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Sen. Jeanne Shaheen: Republicans are ramming through a bad tax bill

There is bipartisan agreement that we need tax reform that focuses on the middle class and helps small businesses create jobs.

We can do this in a fiscally responsible way, but that requires Republicans and Democrats working together as we did the last time Congress passed tax reform 30 years ago.

Unfortunately, the bill rammed through the United States Senate two weeks ago in the dead of night on a party-line vote fails to achieve those goals

Instead, the bill is a partisan document that adds $1.5 trillion to the national debt and asks the middle class — including New Hampshire homeowners and students — to pay for steep tax cuts for the wealthy and largest corporations.

Nonpartisan analysis has shown that the 572,000 taxpayers fortunate enough to earn more than $1 million a year get an average tax cut of $59,000 under this tax bill. The 90 million Americans who earn less than $50,000 a year, on the other hand, receive a cut of $160 — or $7.50 a paycheck.

Several studies show that by 2027, taxpayers making less than $75,000 a year will see a tax increase under this bill, on average.

Not only is the bill unfair, but it is also not a smart way to grow our economy. Many in New Hampshire are already nervous and for good reason.

Realtors and homebuilders have told me this bill is nothing short of an attack on homeownership in New Hampshire.

Repealing the state and local tax deduction would be a huge hit to middle-class families in New Hampshire. More than 200,000 Granite State homeowners — a third of taxpayers in New Hampshire — use the state and local tax deduction to avoid double taxation.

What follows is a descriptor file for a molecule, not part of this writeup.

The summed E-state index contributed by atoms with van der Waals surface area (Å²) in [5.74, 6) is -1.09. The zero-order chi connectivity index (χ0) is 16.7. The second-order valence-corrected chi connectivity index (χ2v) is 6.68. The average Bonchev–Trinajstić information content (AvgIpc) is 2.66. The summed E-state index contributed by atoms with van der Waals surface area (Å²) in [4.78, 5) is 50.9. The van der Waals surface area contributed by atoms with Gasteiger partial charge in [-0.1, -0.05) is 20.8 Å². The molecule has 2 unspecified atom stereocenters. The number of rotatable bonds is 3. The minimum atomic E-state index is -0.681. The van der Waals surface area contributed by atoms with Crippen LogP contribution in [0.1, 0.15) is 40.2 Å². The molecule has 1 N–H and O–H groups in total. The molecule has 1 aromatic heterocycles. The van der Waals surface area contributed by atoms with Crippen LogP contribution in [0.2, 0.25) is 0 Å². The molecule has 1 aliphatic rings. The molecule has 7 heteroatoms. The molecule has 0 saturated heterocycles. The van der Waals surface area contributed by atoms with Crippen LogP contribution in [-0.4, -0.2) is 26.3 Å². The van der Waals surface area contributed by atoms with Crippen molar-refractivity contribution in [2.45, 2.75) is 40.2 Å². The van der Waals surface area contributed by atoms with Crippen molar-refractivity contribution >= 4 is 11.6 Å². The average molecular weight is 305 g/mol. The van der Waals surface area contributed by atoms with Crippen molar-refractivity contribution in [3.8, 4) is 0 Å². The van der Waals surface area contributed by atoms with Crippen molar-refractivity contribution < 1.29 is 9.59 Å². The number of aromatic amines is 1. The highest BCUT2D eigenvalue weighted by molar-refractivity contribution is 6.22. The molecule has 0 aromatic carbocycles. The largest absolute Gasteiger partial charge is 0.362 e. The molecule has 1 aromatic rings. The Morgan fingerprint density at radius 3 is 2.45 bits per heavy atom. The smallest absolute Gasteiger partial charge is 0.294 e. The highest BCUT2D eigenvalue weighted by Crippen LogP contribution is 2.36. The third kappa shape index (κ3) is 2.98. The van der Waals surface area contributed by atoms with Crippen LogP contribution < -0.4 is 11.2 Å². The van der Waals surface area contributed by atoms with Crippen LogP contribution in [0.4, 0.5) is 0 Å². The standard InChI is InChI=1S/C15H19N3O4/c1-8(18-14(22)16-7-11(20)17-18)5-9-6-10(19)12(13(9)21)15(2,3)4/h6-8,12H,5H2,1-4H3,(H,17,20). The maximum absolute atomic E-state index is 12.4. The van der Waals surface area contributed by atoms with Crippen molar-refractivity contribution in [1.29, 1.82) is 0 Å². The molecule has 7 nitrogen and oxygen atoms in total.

Homeowners are also concerned about limiting the mortgage interest deduction, including interest on home equity lines of credit that will disadvantage Granite Staters. Fourteen percent of New Hampshire homeowners have a home equity line of credit, compared to 3.8 percent nationwide. These changes will depress New Hampshire home values by as much as 18 percent, according to the National Association of Realtors, equivalent to the decline we saw during the financial meltdown in 2008.

This bill will also make it harder for New Hampshire to address its education and skills training challenge. A provision in the House tax bill taxes graduate students on tuition assistance. A graduate student in New Hampshire told me he lives on a $20,000 stipend. Under the House bill, he will have to pay $5,000 of that in taxes.

New Hampshire’s graduating class of 2016 had the highest per capita student loan debt in the country — an average of $36,367. The House bill eliminates the ability of 80,000 Granite Staters to deduct the interest on these student loan payments.

At a time when New Hampshire businesses are having trouble finding skilled workers, the last thing we should be doing is making education more expensive.

Tax reform should also help small business owners focus on what they do best — running their businesses. This bill will instead produce more red tape and complexity. A recent poll found a majority of small business owners oppose the plan. Small businesses are especially concerned about the impact this tax bill will have on the national debt. In fact, 61 percent of small business owners oppose raising the debt by $1.5 trillion to pay for tax cuts.

Republicans missed an opportunity to consider tax changes that would benefit the middle class, homeowners, students and small business job creators. Instead, their rushed and chaotic process has produced a massive giveaway to large corporations and high-income households at the expense of Granite Staters who need tax relief.

Unsurprisingly, polls show that the American public isn’t onboard. Unfortunately, Republicans in Congress are rushing to pass this legislation by the end of the year, regardless of public opposition.

This tax bill is exhibit A on why bipartisan cooperation on legislation is so necessary, especially when it touches the lives of so many people. Congress has to do better.

Republicans and Democrats need to be at the table together to find common ground. That’s what Granite Staters expect. When this final legislation comes to the Senate floor, I’ll vote no and continue to urge Congress to prioritize tax changes that meet the immediate needs of the middle class and small businesses.

Jeanne Shaheen, a Democrat from Madbury, represents New Hampshire in the United States Senate.